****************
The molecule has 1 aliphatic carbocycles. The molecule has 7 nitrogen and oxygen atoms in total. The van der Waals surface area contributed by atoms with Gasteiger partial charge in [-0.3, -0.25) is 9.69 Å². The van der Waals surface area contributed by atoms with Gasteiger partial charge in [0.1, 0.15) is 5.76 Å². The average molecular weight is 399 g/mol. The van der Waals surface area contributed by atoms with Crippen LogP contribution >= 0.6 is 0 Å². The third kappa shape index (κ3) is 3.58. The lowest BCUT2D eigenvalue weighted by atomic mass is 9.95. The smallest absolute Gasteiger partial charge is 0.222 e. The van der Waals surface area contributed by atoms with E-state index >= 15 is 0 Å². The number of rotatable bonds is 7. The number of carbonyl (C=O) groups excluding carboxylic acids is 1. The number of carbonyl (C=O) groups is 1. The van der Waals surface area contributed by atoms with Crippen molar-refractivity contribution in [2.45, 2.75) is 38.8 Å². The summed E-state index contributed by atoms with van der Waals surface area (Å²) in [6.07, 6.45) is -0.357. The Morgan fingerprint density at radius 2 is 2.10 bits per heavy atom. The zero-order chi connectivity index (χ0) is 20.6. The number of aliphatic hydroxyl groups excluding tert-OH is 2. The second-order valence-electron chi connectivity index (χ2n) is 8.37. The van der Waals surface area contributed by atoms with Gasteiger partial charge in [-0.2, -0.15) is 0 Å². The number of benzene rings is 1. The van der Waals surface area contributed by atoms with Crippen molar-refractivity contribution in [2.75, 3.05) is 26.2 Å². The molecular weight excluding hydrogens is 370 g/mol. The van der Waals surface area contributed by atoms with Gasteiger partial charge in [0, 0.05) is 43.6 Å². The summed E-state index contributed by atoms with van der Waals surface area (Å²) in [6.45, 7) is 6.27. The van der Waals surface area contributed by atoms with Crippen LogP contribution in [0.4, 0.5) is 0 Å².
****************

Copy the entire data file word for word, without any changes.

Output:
The molecule has 1 aliphatic carbocycles. The molecule has 7 nitrogen and oxygen atoms in total. The van der Waals surface area contributed by atoms with Gasteiger partial charge in [-0.3, -0.25) is 9.69 Å². The van der Waals surface area contributed by atoms with Gasteiger partial charge in [0.1, 0.15) is 5.76 Å². The average molecular weight is 399 g/mol. The van der Waals surface area contributed by atoms with Crippen LogP contribution >= 0.6 is 0 Å². The third kappa shape index (κ3) is 3.58. The lowest BCUT2D eigenvalue weighted by atomic mass is 9.95. The smallest absolute Gasteiger partial charge is 0.222 e. The van der Waals surface area contributed by atoms with E-state index >= 15 is 0 Å². The number of rotatable bonds is 7. The number of carbonyl (C=O) groups excluding carboxylic acids is 1. The number of carbonyl (C=O) groups is 1. The van der Waals surface area contributed by atoms with Crippen molar-refractivity contribution in [2.45, 2.75) is 38.8 Å². The summed E-state index contributed by atoms with van der Waals surface area (Å²) in [6.07, 6.45) is -0.357. The Morgan fingerprint density at radius 2 is 2.10 bits per heavy atom. The zero-order chi connectivity index (χ0) is 20.6. The number of aliphatic hydroxyl groups excluding tert-OH is 2. The second-order valence-electron chi connectivity index (χ2n) is 8.37. The van der Waals surface area contributed by atoms with Gasteiger partial charge in [-0.2, -0.15) is 0 Å². The number of benzene rings is 1. The van der Waals surface area contributed by atoms with Crippen molar-refractivity contribution in [2.75, 3.05) is 26.2 Å². The molecular weight excluding hydrogens is 370 g/mol. The van der Waals surface area contributed by atoms with Gasteiger partial charge in [0, 0.05) is 43.6 Å². The summed E-state index contributed by atoms with van der Waals surface area (Å²) in [6.45, 7) is 6.27. The van der Waals surface area contributed by atoms with Crippen LogP contribution in [0.4, 0.5) is 0 Å².